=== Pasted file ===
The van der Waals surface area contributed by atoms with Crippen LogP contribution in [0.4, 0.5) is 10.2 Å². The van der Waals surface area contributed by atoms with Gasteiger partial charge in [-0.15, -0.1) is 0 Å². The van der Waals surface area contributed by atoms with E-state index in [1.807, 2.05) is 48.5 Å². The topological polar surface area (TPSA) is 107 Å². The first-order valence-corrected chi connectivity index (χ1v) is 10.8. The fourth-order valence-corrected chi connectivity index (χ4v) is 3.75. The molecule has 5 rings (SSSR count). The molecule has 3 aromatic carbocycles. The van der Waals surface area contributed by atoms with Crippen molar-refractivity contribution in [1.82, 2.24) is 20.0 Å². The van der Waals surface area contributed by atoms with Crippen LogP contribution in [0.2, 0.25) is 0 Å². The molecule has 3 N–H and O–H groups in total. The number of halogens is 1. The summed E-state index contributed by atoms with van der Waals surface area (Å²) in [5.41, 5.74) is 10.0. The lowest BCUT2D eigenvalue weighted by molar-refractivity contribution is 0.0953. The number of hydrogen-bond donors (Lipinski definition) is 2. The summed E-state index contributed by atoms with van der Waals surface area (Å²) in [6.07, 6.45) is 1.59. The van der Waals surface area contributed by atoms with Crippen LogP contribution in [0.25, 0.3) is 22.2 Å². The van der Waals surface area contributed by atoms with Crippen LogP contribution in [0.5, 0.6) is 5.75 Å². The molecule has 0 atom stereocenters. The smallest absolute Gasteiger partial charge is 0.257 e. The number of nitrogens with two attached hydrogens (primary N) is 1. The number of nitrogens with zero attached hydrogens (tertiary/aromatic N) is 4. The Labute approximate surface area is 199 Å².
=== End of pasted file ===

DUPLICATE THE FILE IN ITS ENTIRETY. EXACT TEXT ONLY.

The van der Waals surface area contributed by atoms with Crippen LogP contribution in [0.4, 0.5) is 10.2 Å². The van der Waals surface area contributed by atoms with Gasteiger partial charge in [-0.15, -0.1) is 0 Å². The van der Waals surface area contributed by atoms with E-state index in [1.807, 2.05) is 48.5 Å². The topological polar surface area (TPSA) is 107 Å². The first-order valence-corrected chi connectivity index (χ1v) is 10.8. The fourth-order valence-corrected chi connectivity index (χ4v) is 3.75. The molecule has 5 rings (SSSR count). The molecule has 3 aromatic carbocycles. The van der Waals surface area contributed by atoms with Crippen molar-refractivity contribution in [1.82, 2.24) is 20.0 Å². The van der Waals surface area contributed by atoms with Crippen LogP contribution in [0.2, 0.25) is 0 Å². The molecule has 3 N–H and O–H groups in total. The number of halogens is 1. The summed E-state index contributed by atoms with van der Waals surface area (Å²) in [5.41, 5.74) is 10.0. The lowest BCUT2D eigenvalue weighted by molar-refractivity contribution is 0.0953. The number of hydrogen-bond donors (Lipinski definition) is 2. The summed E-state index contributed by atoms with van der Waals surface area (Å²) in [6.07, 6.45) is 1.59. The van der Waals surface area contributed by atoms with Crippen LogP contribution in [0.25, 0.3) is 22.2 Å². The van der Waals surface area contributed by atoms with Crippen LogP contribution in [0.5, 0.6) is 5.75 Å². The molecule has 0 atom stereocenters. The smallest absolute Gasteiger partial charge is 0.257 e. The number of nitrogens with two attached hydrogens (primary N) is 1. The number of nitrogens with zero attached hydrogens (tertiary/aromatic N) is 4. The Labute approximate surface area is 199 Å².